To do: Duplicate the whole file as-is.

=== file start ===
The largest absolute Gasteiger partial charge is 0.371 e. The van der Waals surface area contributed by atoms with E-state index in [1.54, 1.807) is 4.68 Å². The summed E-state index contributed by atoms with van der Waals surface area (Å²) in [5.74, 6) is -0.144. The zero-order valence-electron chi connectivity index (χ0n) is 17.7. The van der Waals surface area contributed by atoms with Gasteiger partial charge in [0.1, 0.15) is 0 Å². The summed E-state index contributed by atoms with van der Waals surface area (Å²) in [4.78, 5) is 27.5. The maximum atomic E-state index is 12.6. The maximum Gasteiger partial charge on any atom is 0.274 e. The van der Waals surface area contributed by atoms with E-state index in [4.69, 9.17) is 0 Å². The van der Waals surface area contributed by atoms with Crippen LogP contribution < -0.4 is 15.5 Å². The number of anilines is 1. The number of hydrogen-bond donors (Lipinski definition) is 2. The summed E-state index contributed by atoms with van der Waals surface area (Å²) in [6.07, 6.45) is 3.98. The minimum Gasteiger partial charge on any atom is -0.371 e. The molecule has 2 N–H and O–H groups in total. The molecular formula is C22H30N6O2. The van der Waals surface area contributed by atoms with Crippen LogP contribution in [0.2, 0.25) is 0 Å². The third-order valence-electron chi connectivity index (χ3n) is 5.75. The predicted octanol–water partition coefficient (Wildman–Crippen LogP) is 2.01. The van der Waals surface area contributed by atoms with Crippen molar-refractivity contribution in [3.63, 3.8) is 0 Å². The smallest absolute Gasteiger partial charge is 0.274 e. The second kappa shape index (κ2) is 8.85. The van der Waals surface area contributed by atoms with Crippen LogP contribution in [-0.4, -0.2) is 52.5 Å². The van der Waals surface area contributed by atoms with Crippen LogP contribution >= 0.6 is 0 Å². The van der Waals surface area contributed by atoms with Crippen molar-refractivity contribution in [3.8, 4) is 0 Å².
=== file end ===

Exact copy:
The largest absolute Gasteiger partial charge is 0.371 e. The van der Waals surface area contributed by atoms with E-state index in [1.54, 1.807) is 4.68 Å². The summed E-state index contributed by atoms with van der Waals surface area (Å²) in [5.74, 6) is -0.144. The zero-order valence-electron chi connectivity index (χ0n) is 17.7. The van der Waals surface area contributed by atoms with Gasteiger partial charge in [0.1, 0.15) is 0 Å². The summed E-state index contributed by atoms with van der Waals surface area (Å²) in [4.78, 5) is 27.5. The maximum atomic E-state index is 12.6. The maximum Gasteiger partial charge on any atom is 0.274 e. The van der Waals surface area contributed by atoms with E-state index in [4.69, 9.17) is 0 Å². The van der Waals surface area contributed by atoms with Crippen LogP contribution < -0.4 is 15.5 Å². The number of anilines is 1. The number of hydrogen-bond donors (Lipinski definition) is 2. The summed E-state index contributed by atoms with van der Waals surface area (Å²) in [6.07, 6.45) is 3.98. The minimum Gasteiger partial charge on any atom is -0.371 e. The molecule has 2 N–H and O–H groups in total. The molecular formula is C22H30N6O2. The van der Waals surface area contributed by atoms with Crippen LogP contribution in [0.2, 0.25) is 0 Å². The third-order valence-electron chi connectivity index (χ3n) is 5.75. The predicted octanol–water partition coefficient (Wildman–Crippen LogP) is 2.01. The van der Waals surface area contributed by atoms with Crippen molar-refractivity contribution in [3.63, 3.8) is 0 Å². The smallest absolute Gasteiger partial charge is 0.274 e. The second kappa shape index (κ2) is 8.85. The van der Waals surface area contributed by atoms with Crippen LogP contribution in [-0.4, -0.2) is 52.5 Å². The van der Waals surface area contributed by atoms with Crippen LogP contribution >= 0.6 is 0 Å². The van der Waals surface area contributed by atoms with Crippen molar-refractivity contribution in [3.8, 4) is 0 Å².